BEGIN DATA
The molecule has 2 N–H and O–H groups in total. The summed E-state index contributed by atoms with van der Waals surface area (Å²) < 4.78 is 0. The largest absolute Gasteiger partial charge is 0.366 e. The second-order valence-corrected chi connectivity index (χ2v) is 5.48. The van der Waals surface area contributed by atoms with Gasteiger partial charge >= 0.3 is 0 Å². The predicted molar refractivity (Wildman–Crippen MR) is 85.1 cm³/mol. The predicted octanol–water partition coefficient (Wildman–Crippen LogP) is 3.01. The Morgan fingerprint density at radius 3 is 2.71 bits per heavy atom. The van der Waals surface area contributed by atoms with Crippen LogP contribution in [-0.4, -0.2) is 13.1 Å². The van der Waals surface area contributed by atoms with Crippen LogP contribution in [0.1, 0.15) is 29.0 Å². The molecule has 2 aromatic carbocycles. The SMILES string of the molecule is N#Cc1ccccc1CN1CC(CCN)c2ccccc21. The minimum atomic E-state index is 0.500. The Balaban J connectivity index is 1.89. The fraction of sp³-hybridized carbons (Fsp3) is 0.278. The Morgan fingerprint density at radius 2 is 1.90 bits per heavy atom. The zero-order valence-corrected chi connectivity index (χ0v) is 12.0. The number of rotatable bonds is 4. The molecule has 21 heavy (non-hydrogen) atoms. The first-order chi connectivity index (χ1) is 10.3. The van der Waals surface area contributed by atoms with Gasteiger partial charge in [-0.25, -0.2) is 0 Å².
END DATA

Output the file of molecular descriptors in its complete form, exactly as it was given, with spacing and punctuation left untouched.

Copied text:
The molecule has 2 N–H and O–H groups in total. The summed E-state index contributed by atoms with van der Waals surface area (Å²) < 4.78 is 0. The largest absolute Gasteiger partial charge is 0.366 e. The second-order valence-corrected chi connectivity index (χ2v) is 5.48. The van der Waals surface area contributed by atoms with Gasteiger partial charge >= 0.3 is 0 Å². The predicted molar refractivity (Wildman–Crippen MR) is 85.1 cm³/mol. The predicted octanol–water partition coefficient (Wildman–Crippen LogP) is 3.01. The Morgan fingerprint density at radius 3 is 2.71 bits per heavy atom. The van der Waals surface area contributed by atoms with Crippen LogP contribution in [-0.4, -0.2) is 13.1 Å². The van der Waals surface area contributed by atoms with Crippen LogP contribution in [0.1, 0.15) is 29.0 Å². The molecule has 2 aromatic carbocycles. The SMILES string of the molecule is N#Cc1ccccc1CN1CC(CCN)c2ccccc21. The minimum atomic E-state index is 0.500. The Balaban J connectivity index is 1.89. The fraction of sp³-hybridized carbons (Fsp3) is 0.278. The Morgan fingerprint density at radius 2 is 1.90 bits per heavy atom. The zero-order valence-corrected chi connectivity index (χ0v) is 12.0. The number of rotatable bonds is 4. The molecule has 21 heavy (non-hydrogen) atoms. The first-order chi connectivity index (χ1) is 10.3. The van der Waals surface area contributed by atoms with Gasteiger partial charge in [-0.25, -0.2) is 0 Å².